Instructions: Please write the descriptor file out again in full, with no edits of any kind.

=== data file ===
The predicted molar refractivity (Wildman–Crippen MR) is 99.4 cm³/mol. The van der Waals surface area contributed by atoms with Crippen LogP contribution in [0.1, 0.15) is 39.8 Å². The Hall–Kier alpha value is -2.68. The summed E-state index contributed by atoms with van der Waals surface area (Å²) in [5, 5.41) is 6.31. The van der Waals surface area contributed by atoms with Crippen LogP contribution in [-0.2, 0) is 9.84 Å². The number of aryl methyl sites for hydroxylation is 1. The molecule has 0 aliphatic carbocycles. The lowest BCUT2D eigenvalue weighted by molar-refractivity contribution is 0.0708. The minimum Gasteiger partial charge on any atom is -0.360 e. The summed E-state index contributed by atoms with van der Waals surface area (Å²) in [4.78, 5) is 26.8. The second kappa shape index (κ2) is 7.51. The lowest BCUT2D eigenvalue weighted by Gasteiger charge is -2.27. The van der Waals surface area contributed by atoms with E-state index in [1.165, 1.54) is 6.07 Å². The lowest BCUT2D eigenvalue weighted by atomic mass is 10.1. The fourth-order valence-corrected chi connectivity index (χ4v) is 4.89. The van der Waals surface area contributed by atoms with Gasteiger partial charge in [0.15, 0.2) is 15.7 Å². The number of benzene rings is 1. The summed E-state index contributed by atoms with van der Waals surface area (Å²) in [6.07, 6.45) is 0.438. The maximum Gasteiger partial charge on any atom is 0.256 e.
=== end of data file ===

The predicted molar refractivity (Wildman–Crippen MR) is 99.4 cm³/mol. The van der Waals surface area contributed by atoms with Crippen LogP contribution in [0.1, 0.15) is 39.8 Å². The Hall–Kier alpha value is -2.68. The summed E-state index contributed by atoms with van der Waals surface area (Å²) in [5, 5.41) is 6.31. The van der Waals surface area contributed by atoms with Crippen LogP contribution in [-0.2, 0) is 9.84 Å². The number of aryl methyl sites for hydroxylation is 1. The molecule has 0 aliphatic carbocycles. The lowest BCUT2D eigenvalue weighted by molar-refractivity contribution is 0.0708. The minimum Gasteiger partial charge on any atom is -0.360 e. The summed E-state index contributed by atoms with van der Waals surface area (Å²) in [4.78, 5) is 26.8. The second kappa shape index (κ2) is 7.51. The lowest BCUT2D eigenvalue weighted by Gasteiger charge is -2.27. The van der Waals surface area contributed by atoms with E-state index in [1.165, 1.54) is 6.07 Å². The lowest BCUT2D eigenvalue weighted by atomic mass is 10.1. The fourth-order valence-corrected chi connectivity index (χ4v) is 4.89. The van der Waals surface area contributed by atoms with Gasteiger partial charge in [0.15, 0.2) is 15.7 Å². The number of benzene rings is 1. The summed E-state index contributed by atoms with van der Waals surface area (Å²) in [6.07, 6.45) is 0.438. The maximum Gasteiger partial charge on any atom is 0.256 e.